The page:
|Synonyms||SH-80881; SH-881; NSC-758636; 1α,2α-Methylene-6-chloro-17α-hydroxy-δ6-progesterone; 1α,2α-Methylene-6-chloro-17α-hydroxypregna-4,6-diene-3,20-dione|
|By mouth, topical|
|Drug class||Steroidal antiandrogen|
|CompTox Dashboard (EPA)|
|Chemical and physical data|
|Molar mass||374.901 g/mol g·mol−1|
|3D model (JSmol)|
Cyproterone, also known by its developmental code name SH-80881, is a steroidal antiandrogen which was studied in the 1960s and 1970s but was never introduced for medical use. It is an analogue of cyproterone acetate (CPA), an antiandrogen, progestin, and antigonadotropin which was introduced instead of cyproterone and is widely used as a medication. Cyproterone and CPA were among the first antiandrogens to be developed.
It is important to clarify that the term cyproterone is often used as a synonym and shorthand for cyproterone acetate, and when the term occurs, what is almost always being referred to is, confusingly, CPA and not actually cyproterone. Cyproterone itself, unlike CPA, was never introduced for medical use and hence is not available as a medication.
Cyproterone is a potent antiandrogen, similarly to CPA. However, it has approximately three-fold lower potency as an antagonist of the androgen receptor (AR) relative to CPA. Like CPA, cyproterone is actually a weak partial agonist of the AR, and hence has the potential for both antiandrogenic and androgenic activity in some contexts. Unlike CPA (which is a highly potent progestogen), cyproterone is a pure antiandrogen and is virtually devoid of progestogenic activity. As such, it is not an antigonadotropin, and is actually progonadotropic in males, increasing gonadotropin and testosterone levels due to inhibition of AR-mediated negative feedback on the hypothalamic–pituitary–gonadal axis.
Due to its progonadotropic effects in males, unlike CPA, cyproterone has been found, in male rodents, to increase testicular weight, increase the total number of type A spermatogonia, increase the total number of Sertoli cells, hyperstimulate the Leydig cells, and to have almost no effect on spermatogenesis. Conversely, it has also been reported for male rodents that spermiogenesis is inhibited and that accessory sexual gland weights (e.g., prostate gland, seminal vesicles) and fertility were markedly reduced, although with rapid recovery from the changes upon cessation of treatment. In any case, the medication is said to not be an effective antispermatogenic agent, whereas CPA is effective. Also unlike CPA, due to its lack of progestogenic and antigonadotropic activity, cyproterone does not suppress ovulation in women.
Both CPA and, to a smaller extent, cyproterone possess some weak glucocorticoid activity and suppress adrenal gland and spleen weight in animals, with CPA having about one-fifth the potency of prednisone in mice. Unlike CPA, cyproterone seems to show some inhibition of 17β-hydroxysteroid dehydrogenase and 5α-reductase in vitro. In contrast to CPA, cyproterone shows no affinity for opioid receptors.
Cyproterone, also known as 1α,2α-methylene-6-chloro-17α-hydroxy-δ6-progesterone or as 1α,2α-methylene-6-chloro-17α-hydroxypregna-4,6-diene-3,20-dione, is a synthetic pregnane steroid and a derivative of progesterone. It is the free alcohol or 17α-deacetylated analogue of CPA.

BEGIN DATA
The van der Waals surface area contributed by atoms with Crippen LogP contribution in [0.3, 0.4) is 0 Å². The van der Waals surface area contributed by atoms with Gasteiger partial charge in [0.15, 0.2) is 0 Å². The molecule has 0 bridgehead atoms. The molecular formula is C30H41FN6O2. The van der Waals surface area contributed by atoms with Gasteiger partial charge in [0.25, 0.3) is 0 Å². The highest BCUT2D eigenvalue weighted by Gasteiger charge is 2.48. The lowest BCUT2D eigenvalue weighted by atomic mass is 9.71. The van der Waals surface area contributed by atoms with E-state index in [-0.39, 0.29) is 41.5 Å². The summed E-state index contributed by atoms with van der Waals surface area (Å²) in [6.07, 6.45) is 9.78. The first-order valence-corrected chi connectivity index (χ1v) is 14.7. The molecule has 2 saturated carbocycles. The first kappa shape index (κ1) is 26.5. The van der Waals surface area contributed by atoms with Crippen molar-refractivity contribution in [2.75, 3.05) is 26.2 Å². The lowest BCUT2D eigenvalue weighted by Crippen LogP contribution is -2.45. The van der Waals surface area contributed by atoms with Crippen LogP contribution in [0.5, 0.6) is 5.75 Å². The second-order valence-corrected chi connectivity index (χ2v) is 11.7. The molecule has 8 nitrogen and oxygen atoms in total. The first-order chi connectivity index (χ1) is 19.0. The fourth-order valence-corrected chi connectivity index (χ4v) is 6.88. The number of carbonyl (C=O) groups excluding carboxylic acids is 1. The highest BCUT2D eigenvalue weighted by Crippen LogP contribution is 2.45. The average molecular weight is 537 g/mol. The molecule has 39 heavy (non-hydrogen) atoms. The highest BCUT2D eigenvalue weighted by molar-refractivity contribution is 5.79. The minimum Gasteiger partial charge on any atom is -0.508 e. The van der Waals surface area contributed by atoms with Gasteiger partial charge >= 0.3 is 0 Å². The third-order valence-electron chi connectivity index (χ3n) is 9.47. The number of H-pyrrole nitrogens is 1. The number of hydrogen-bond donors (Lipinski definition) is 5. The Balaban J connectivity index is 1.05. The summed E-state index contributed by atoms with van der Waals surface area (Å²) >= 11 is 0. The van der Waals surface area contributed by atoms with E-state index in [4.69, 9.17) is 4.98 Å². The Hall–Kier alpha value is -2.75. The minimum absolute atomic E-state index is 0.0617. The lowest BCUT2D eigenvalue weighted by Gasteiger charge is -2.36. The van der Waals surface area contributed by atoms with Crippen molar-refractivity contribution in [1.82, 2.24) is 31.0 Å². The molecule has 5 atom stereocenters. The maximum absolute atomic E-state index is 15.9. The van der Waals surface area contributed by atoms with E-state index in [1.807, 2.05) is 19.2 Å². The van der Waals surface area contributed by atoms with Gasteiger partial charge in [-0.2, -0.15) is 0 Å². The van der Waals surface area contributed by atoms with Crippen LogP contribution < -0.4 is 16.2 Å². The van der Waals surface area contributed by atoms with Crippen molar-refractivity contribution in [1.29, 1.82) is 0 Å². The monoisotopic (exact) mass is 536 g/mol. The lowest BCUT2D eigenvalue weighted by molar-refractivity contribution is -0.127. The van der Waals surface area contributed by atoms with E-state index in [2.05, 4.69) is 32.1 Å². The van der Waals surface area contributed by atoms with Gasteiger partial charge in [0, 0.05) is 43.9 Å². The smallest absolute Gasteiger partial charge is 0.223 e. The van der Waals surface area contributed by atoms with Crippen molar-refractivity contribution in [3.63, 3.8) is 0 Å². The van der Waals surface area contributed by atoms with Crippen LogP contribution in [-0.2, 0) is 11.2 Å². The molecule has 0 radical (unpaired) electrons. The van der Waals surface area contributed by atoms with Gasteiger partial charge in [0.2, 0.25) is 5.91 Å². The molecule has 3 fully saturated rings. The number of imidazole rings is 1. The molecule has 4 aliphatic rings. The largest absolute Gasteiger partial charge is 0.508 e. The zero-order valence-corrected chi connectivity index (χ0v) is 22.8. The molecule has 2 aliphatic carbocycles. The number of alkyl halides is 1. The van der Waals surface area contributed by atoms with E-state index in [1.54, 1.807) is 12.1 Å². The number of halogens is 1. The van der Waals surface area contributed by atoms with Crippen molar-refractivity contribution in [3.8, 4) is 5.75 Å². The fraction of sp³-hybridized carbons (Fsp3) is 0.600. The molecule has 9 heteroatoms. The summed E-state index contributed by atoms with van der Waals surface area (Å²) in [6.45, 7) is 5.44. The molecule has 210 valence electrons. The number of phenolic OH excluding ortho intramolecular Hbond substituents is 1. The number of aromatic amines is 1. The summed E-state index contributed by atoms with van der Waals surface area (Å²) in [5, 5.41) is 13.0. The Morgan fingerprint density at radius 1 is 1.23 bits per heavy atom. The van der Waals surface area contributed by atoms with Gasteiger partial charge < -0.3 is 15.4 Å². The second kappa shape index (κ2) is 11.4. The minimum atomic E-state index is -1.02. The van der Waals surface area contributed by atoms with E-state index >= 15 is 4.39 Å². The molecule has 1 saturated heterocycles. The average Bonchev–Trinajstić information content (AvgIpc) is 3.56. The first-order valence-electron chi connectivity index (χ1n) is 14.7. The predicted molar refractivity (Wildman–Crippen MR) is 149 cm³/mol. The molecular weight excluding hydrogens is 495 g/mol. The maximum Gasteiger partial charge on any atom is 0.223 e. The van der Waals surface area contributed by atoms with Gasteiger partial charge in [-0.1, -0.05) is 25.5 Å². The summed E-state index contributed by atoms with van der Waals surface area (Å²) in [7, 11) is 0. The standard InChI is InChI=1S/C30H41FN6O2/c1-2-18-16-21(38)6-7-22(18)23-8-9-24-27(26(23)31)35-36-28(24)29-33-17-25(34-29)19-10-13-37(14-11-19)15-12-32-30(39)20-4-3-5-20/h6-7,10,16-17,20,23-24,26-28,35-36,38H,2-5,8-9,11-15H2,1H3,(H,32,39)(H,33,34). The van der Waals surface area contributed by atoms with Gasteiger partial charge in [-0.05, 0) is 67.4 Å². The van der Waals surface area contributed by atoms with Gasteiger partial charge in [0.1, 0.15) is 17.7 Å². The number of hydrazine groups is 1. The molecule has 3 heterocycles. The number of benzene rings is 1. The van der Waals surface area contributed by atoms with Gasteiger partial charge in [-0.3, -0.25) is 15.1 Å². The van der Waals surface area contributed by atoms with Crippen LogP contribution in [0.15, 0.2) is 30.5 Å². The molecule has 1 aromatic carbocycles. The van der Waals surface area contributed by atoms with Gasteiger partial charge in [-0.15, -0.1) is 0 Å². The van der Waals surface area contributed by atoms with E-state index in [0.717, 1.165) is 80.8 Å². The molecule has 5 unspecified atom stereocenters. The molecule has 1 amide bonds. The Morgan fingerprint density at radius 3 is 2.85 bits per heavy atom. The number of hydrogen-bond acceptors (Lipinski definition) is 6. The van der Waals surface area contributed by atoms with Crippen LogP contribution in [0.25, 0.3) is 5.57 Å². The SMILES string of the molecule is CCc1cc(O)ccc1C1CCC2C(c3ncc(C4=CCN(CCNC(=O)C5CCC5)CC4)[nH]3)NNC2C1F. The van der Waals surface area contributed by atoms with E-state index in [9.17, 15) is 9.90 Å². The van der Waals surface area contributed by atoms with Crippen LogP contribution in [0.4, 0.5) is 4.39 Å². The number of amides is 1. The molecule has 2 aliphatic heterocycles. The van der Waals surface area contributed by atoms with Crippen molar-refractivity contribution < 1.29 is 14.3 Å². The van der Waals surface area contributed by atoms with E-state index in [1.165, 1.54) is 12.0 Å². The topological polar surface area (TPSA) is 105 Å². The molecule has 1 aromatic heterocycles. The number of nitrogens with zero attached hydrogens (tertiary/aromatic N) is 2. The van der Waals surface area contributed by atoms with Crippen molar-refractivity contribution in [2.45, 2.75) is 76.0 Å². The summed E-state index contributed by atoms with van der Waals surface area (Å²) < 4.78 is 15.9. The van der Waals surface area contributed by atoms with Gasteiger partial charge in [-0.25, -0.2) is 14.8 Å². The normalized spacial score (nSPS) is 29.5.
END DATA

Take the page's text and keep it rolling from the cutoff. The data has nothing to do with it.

Cyproterone, along with CPA, was first patented in 1962, with subsequent patents in 1963 and 1965. It was studied clinically between 1967 and 1972. Unlike CPA, the medication was never marketed for medical use. Cyproterone was the first pure antiandrogen to be developed, with other closely following examples of this class including the steroidal antiandrogens benorterone and BOMT and the nonsteroidal antiandrogen flutamide.
Society and culture
In clinical studies, cyproterone was found to be far less potent and effective as an antiandrogen than CPA, likely in significant part due to its lack of concomitant antigonadotropic action. Cyproterone was studied as a treatment for precocious puberty by Bierich (1970, 1971), but no significant improvement was observed. In men, 100 mg/day cyproterone proved to be rather ineffective in treating acne, which was hypothesized to be related to its progonadotropic effects in males and counteraction of its antiandrogen activity. In women however, who have much lower levels of testosterone and in whom the medication has no progonadotropic activity, 100 to 200 mg/day oral cyproterone was effective in reducing sebum production in all patients as early as 2 to 4 weeks following the start of treatment. In contrast, topical cyproterone was far less effective and barely outperformed placebo.
Another study showed disappointing results with 100 mg/day cyproterone for reducing sebum production in women with hyperandrogenism. Similarly, the medication showed disappointing results in the treatment of hirsutism in women, with a distinct hair reduction occurring in only a limited percentage of cases. In the same study, the reduction of acne was better, but was clearly inferior to that produced by CPA, and only the improvement in seborrhea was regarded as satisfactory. The addition of an oral contraceptive to cyproterone resulted in a somewhat better improvement in acne and seborrhea relative to cyproterone alone. According to Jacobs (1979), “[cyproterone] proved to be without clinical value for reasons that cannot be discussed here.” In any case, cyproterone has been well-tolerated by patients in dosages of up to 300 mg/day.